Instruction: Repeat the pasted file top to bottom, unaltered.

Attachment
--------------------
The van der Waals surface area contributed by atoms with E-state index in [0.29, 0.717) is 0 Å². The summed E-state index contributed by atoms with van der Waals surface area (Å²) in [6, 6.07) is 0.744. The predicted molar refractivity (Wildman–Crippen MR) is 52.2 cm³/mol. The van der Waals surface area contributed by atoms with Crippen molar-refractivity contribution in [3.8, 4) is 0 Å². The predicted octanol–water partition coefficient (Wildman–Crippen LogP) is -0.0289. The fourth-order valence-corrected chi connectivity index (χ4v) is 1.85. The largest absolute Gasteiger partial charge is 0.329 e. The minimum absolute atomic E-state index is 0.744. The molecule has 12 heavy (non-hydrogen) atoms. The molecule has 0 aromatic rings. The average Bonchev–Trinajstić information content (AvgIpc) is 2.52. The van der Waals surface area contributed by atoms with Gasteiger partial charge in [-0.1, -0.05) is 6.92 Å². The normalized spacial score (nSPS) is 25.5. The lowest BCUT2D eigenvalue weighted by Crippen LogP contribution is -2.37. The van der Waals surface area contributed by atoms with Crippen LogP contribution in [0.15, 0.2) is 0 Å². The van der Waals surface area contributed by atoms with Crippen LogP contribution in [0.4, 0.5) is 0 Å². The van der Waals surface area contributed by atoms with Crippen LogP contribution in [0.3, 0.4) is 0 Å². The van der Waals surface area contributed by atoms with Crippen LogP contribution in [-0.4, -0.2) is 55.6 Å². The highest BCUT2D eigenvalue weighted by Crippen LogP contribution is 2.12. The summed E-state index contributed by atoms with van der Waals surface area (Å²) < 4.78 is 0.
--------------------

The van der Waals surface area contributed by atoms with E-state index in [0.29, 0.717) is 0 Å². The summed E-state index contributed by atoms with van der Waals surface area (Å²) in [6, 6.07) is 0.744. The predicted molar refractivity (Wildman–Crippen MR) is 52.2 cm³/mol. The van der Waals surface area contributed by atoms with Crippen molar-refractivity contribution in [3.8, 4) is 0 Å². The predicted octanol–water partition coefficient (Wildman–Crippen LogP) is -0.0289. The fourth-order valence-corrected chi connectivity index (χ4v) is 1.85. The largest absolute Gasteiger partial charge is 0.329 e. The minimum absolute atomic E-state index is 0.744. The molecule has 12 heavy (non-hydrogen) atoms. The molecule has 0 aromatic rings. The average Bonchev–Trinajstić information content (AvgIpc) is 2.52. The van der Waals surface area contributed by atoms with Gasteiger partial charge in [-0.1, -0.05) is 6.92 Å². The normalized spacial score (nSPS) is 25.5. The lowest BCUT2D eigenvalue weighted by Crippen LogP contribution is -2.37. The van der Waals surface area contributed by atoms with Crippen LogP contribution in [0.15, 0.2) is 0 Å². The van der Waals surface area contributed by atoms with Crippen LogP contribution in [0.4, 0.5) is 0 Å². The van der Waals surface area contributed by atoms with Crippen LogP contribution in [0.3, 0.4) is 0 Å². The van der Waals surface area contributed by atoms with Crippen LogP contribution in [-0.4, -0.2) is 55.6 Å². The highest BCUT2D eigenvalue weighted by Crippen LogP contribution is 2.12. The summed E-state index contributed by atoms with van der Waals surface area (Å²) < 4.78 is 0.